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Mindfulness Activities


The coronavirus lockdown will have undoubtedly affected all of our mental health at some point. It is essential that we all take time to look after our own mental health, and in turn, we will then be best placed to look after our children (remember when they tell you on aeroplanes that you need to put on your own oxygen mask before helping others!) The most important thing in these times of uncertainty is to spend time with your family. Cuddle up together, take turns in reading, do puzzles, build dens, bake, watch TV together, take walks etc. When you are able, also take the opportunity to take time to do things for yourself such as curl up and read a book, go for a run and catch up with friends and family (following social distancing measures and regulations of course!) Below are some other activities and tips and tricks to support mindfulness for all members of the family!

If your child begins to display anxiety or becomes overwhelmed, encourage them to try some of the relaxing/grounding mindful activities below. The more that they are practised, the easier it will become to relax and calm the mind.

1. Anchoring

Direct your attention to something eg. Your feet! Notice how your feet feel touching your socks, notice how they feel when you wiggle them; can you feel each toe individually? This helps divert attention away from anxious thoughts and calms body and mind.

2. TLC

Direct your attention to all the textures you can see in the room, all the lines and then all the colours. This helps to distract the mind and helps calm you down.

3. Breath Counting

Count in slowly for 4 and out for 8. This helps focus your attention and calms you down by slowing the breathing. The longer out breath helps to release more CO2 and the slower breathing helps to slow heart rate and calm body and mind.

4. Belly Breathing

This helps to get much more oxygen into the body, slows the breathing and calm the body and mind. It also helps focus the attention away from any anxious thoughts.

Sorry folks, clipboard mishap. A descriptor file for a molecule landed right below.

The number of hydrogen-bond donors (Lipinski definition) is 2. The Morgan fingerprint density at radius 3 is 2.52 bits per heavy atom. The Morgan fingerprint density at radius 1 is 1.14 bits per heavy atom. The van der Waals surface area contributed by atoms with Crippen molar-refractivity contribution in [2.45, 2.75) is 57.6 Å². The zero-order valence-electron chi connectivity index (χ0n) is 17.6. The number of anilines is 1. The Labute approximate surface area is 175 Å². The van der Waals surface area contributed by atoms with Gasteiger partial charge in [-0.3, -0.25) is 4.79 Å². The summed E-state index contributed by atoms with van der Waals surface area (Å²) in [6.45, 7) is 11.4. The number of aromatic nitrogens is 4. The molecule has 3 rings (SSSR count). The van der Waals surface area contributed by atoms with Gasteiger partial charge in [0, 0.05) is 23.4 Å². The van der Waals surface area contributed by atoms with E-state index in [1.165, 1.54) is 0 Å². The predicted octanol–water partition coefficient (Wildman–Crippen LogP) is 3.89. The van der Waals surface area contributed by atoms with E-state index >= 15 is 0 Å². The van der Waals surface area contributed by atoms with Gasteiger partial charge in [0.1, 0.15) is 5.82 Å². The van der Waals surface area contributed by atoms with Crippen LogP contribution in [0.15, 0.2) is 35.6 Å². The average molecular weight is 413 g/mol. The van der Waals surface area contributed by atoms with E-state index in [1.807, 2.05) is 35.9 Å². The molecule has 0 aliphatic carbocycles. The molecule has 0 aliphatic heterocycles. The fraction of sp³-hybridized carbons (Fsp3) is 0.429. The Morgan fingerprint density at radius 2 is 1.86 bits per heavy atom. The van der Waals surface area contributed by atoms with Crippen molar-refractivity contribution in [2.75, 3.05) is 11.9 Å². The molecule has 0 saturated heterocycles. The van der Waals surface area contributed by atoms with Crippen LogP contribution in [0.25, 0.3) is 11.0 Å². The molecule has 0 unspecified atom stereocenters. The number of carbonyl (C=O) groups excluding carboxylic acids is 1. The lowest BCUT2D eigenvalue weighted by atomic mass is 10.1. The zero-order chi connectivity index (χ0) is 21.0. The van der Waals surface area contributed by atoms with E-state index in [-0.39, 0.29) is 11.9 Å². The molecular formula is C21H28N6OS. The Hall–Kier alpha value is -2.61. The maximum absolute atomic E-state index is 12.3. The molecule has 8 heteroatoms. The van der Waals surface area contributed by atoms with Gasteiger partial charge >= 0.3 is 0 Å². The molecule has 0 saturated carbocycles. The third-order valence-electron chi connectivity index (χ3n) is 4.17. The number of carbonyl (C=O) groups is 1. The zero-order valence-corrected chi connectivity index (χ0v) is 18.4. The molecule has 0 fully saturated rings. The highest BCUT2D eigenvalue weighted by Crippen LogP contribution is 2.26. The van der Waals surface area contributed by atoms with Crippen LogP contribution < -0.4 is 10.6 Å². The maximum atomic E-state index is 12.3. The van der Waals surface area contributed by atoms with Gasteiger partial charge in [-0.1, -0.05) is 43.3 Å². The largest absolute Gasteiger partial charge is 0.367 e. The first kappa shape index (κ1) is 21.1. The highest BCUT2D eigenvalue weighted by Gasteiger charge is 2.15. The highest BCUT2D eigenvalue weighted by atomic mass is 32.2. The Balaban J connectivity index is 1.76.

5. Finger Breathing

Use one of your fingers on one hand to trace around each finger on the other hand, breathing in and out slowly as you do so. Concentrate your attention on the sensation as this will distract the mind and the breathing will calm your body and mind.

6. Visualisation

Imagine blowing your worries away in bubbles or them floating away on leaves in the stream. You could picture putting all your worries into a balloon, blowing the balloon up, tying it up and watch it float away.

7. Positive affirmations

Practice saying a positive phrase to yourself such as ‘I am focused, I am calm, I can do it’. This will help with a positive mindset.

8. Body Scan

Start at the top of your body and tune into and notice how each part of your body is feeling. This is a really good grounding and calming activity.

Additional Links and Support

For the next few weeks, Mindful Schools will be offering free mindfulness classes for kids! Join us online – for mindful activities, mindful movement, read-alouds – and let’s have fun exploring mindfulness together.

Smiling Mind <> - Smiling Mind is a great mindfulness app/website for the whole family.

Cosmic Kids <> a and mindfulness for kids ages 3+.

Covibook – an interactive resource designed to support and reassure children aged 7 and under, designed to help children explain and draw the emotions that they might be experiencing during the pandemic: